I wrote a post a few days ago criticizing the decision by the board of directors of the American Academy of Hospice and Palliative Medicine to assume a position of “studied neutrality” on the crucial moral issue of physician-assisted suicide. It is simply a disgrace that the professional academy of hospice and palliative doctors is now on record as taking no position on what may be the most important issue facing the care of their dying patients. More, it is a cowardly abdication of the professional responsibility to lead.
I write more in this article in the Weekly Standard. Here is my conclusion: The AAHPM properly urges that “medical practitioners carefully scrutinize the sources of fear and suffering leading to the request” for assisted suicide “with the goal of addressing these sources without hastening death,” along with practice guidelines for accomplishing these important goals. But this promotion of good medical practice rings hollow given the association’s explicit neutrality on assisted suicide, which in effect grants member doctors permission to help kill their patients without threatening their good standing with the association.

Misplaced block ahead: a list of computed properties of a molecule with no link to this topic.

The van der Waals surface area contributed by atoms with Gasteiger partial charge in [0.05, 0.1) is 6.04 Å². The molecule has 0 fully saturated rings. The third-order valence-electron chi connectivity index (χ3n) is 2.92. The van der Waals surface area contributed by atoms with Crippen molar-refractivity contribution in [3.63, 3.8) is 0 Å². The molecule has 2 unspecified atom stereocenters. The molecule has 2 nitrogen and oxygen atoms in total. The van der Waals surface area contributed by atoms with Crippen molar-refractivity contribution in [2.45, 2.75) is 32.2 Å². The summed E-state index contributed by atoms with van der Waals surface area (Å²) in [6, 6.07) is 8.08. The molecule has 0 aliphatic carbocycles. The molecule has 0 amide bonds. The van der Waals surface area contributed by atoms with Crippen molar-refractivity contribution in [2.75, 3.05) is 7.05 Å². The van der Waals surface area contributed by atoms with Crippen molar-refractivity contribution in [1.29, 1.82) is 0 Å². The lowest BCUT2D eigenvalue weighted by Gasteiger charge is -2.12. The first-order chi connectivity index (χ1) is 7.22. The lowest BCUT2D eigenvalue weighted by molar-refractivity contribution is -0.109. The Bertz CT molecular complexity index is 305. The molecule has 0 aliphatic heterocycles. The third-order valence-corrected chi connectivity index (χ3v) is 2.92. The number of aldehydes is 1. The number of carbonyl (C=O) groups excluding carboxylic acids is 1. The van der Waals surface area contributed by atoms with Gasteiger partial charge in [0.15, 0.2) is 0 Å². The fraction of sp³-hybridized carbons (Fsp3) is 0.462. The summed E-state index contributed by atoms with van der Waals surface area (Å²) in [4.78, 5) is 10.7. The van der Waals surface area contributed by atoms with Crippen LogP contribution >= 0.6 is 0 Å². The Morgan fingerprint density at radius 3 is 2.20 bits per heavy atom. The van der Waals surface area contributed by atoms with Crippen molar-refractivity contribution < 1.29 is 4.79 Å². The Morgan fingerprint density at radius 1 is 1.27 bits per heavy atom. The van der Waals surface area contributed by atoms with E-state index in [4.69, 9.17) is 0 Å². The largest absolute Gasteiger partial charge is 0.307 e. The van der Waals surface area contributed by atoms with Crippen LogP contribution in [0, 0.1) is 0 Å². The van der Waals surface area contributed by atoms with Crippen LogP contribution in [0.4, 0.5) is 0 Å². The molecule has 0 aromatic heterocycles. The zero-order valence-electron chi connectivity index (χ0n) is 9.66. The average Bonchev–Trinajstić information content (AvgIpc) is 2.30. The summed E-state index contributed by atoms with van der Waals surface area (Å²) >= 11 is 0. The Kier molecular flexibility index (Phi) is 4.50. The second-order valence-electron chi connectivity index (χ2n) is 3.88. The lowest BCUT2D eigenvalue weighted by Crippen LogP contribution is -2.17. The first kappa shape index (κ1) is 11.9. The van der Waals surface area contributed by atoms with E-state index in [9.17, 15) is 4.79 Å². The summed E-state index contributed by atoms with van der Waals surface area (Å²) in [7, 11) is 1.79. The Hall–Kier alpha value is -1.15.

Such terminal nonjudgmentalism is a profound abandonment of the organization’s professed goal of promoting proper hospice care–a philosophy that unequivocally opposes assisted suicide. Perhaps more egregiously, it abandons patients–whose lives depend on ethical doctors acting energetically to relieve suffering while abiding by the Hippocratic Oath’s sacred duty to “neither give a deadly drug to anybody who asked for it, nor . . . make a suggestion to this effect.”
Let us hope that the membership of the AAHPM follows the lead of the members of the British Medical Association, who, when their leaders also assumed a neutral stance on assisted suicide, reversed the decision the first chance they had. Hospice doctors: It is up to you.